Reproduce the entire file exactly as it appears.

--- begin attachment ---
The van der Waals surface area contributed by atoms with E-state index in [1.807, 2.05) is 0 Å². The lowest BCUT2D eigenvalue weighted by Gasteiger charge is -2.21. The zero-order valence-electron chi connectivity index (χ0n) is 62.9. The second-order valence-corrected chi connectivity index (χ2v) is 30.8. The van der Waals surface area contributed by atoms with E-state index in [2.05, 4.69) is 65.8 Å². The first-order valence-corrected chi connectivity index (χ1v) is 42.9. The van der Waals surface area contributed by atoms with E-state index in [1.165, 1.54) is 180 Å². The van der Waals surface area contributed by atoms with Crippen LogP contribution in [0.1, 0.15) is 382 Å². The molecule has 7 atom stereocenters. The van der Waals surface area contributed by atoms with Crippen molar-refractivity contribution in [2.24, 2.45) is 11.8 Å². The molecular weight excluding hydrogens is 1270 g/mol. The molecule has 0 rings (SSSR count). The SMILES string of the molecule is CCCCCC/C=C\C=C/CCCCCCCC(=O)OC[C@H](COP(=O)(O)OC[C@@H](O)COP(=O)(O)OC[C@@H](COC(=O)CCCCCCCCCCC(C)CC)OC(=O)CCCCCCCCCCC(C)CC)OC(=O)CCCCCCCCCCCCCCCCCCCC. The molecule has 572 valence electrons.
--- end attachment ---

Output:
The van der Waals surface area contributed by atoms with E-state index in [1.807, 2.05) is 0 Å². The lowest BCUT2D eigenvalue weighted by Gasteiger charge is -2.21. The zero-order valence-electron chi connectivity index (χ0n) is 62.9. The second-order valence-corrected chi connectivity index (χ2v) is 30.8. The van der Waals surface area contributed by atoms with E-state index in [2.05, 4.69) is 65.8 Å². The first-order valence-corrected chi connectivity index (χ1v) is 42.9. The van der Waals surface area contributed by atoms with E-state index in [1.165, 1.54) is 180 Å². The van der Waals surface area contributed by atoms with Crippen LogP contribution in [0.1, 0.15) is 382 Å². The molecule has 7 atom stereocenters. The van der Waals surface area contributed by atoms with Crippen molar-refractivity contribution in [2.24, 2.45) is 11.8 Å². The molecular weight excluding hydrogens is 1270 g/mol. The molecule has 0 rings (SSSR count). The SMILES string of the molecule is CCCCCC/C=C\C=C/CCCCCCCC(=O)OC[C@H](COP(=O)(O)OC[C@@H](O)COP(=O)(O)OC[C@@H](COC(=O)CCCCCCCCCCC(C)CC)OC(=O)CCCCCCCCCCC(C)CC)OC(=O)CCCCCCCCCCCCCCCCCCCC. The molecule has 572 valence electrons.